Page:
It's that time of year again - Lent. 40 days of repentance and spiritual reflection. It is a time when we focus, not on ourselves, but on the Lord and what He has done for us. He is the sinless Son of God who came into the world to be our Savior. He took upon Himself our sins. He placed Himself under the Law in our stead. He suffered. He sweat. He carried. He died. All for us. Lent is about our Lord did and not about what we do.
I guess that is the change that I have seen in the past years. Lent has become more about what we do and while we do this, we talk about what our Lord did. But it seems that Lent has become that expression of Christian piety that was at one time seen as foreign to Lutheranism and was to be done away with. Perhaps I am a product of the church in which I was raised and that influences me today as a pastor in that same church.
Some of the things that have become "popular" in the Lutheran Church that were not part of the church piety in years gone by. The first is the "giving up" something for Lent. It has become fashionable to do such a thing. More than that, it has become fashionable to wear that on your sleeve and let everyone know that you are giving up something. We strive for bigger and better things to give up. Now don't get me wrong, I don't think that there is a thing wrong with giving something up for Lent. I just am appalled by the show that is made of it. Like the Pharisees in Jesus day, we give up soda, chocolate, candy or something else and then tell the world on the street corner. Our Lord tells us to do these things in private, not letting "the right hand know what the left hand is doing," for your Father in heaven knows what you are doing. The people around you don't need to know. It becomes a show of piety rather than an act of faith.
Then there is the imposition of ashes. It has become fashionable among the "faithful" of the Missouri Synod to do the imposition of ashes. To wear the ashes marks a person as a faithful Lutheran. Yet at the same time, we read the gospel reading for Ash Wednesday which tells us, "When you fast, anoint your head and wash your face that your fasting may be not be seen by others but by your Father who is in secret." (Matthew 6:17 ESV) Through the years, our marks of piety have become more for show and less about serving the Lord. My parents and grandparents would be appalled by Lutherans walking around with ashes on their foreheads. That was seen as the extreme acts of piety that was for show. As a pastor, I do not do the imposition of ashes. Perhaps I am robbing my members of this faithful action but I can't bring myself to do it. It seems so self-centered rather than Christ-centered. Look at me, I have my ashes, I am faithful. Instead we should be saying, "Look at Christ. He suffered. He died. He is faithful."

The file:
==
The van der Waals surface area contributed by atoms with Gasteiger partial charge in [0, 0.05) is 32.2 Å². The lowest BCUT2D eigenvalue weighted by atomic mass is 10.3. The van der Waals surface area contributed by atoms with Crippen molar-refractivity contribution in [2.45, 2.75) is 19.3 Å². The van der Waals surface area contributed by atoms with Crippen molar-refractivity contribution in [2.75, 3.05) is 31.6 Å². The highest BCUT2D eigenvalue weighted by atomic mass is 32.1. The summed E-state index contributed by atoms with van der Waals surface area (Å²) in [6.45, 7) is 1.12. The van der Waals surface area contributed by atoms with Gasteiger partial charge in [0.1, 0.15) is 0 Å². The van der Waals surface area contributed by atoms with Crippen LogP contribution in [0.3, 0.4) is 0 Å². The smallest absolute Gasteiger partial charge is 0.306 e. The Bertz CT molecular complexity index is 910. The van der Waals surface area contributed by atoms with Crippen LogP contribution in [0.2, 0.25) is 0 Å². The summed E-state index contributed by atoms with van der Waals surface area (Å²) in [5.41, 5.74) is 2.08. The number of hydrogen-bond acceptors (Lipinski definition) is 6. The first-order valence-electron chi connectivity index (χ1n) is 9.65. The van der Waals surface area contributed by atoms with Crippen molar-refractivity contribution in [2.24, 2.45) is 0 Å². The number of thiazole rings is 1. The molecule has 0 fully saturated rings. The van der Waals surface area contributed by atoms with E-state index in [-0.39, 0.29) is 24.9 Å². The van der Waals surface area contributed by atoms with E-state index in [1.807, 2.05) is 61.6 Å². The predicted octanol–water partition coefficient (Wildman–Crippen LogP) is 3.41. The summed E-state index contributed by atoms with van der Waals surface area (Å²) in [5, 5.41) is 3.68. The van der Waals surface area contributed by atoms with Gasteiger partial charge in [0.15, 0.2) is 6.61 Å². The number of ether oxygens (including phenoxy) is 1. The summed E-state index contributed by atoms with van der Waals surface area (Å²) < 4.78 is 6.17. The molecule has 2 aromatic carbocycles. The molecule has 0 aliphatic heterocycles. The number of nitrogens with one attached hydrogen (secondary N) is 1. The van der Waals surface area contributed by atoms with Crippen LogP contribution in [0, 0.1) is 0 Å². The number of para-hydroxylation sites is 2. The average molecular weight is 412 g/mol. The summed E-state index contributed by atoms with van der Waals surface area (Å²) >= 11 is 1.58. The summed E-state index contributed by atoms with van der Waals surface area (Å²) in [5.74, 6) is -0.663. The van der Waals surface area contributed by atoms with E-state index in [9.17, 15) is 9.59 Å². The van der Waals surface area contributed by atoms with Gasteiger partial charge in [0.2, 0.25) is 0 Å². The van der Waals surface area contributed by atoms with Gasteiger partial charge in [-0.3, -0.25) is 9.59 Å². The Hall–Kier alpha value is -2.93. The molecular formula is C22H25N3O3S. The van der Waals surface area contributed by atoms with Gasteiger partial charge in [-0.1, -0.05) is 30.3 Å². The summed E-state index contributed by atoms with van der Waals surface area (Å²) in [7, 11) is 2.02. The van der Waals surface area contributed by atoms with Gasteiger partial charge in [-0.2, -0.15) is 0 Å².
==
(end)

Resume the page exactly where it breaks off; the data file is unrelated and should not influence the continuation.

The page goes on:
I remember back when I entered the pastoral ministry, all the things that are popular today among our conservative elements of the LC-MS, we the things that the liberal elements were doing. I guess we have baptized them confessional and made them a part of true Lutheran piety
My point today? My point is this. Whatever you do, do it for the Lord. When you give up something, don't make a show of it. Do it as a way of focusing your attention on what the Lord has done and not on what you are doing. If you receive ashes tomorrow, wash them off before you leave the church. Why? So that you are not calling attention to yourself and your actions but instead calling attention to your Lord and what He has done and continues to do for you.
.Lent is not about you! It is not about your actions. Lent is about your Lord and His actions. He is the Savior. He is the One who carries the Law. He is the focus of the season. Don't forget that as you get caught up with the acts of piety that are spreading through out our church body.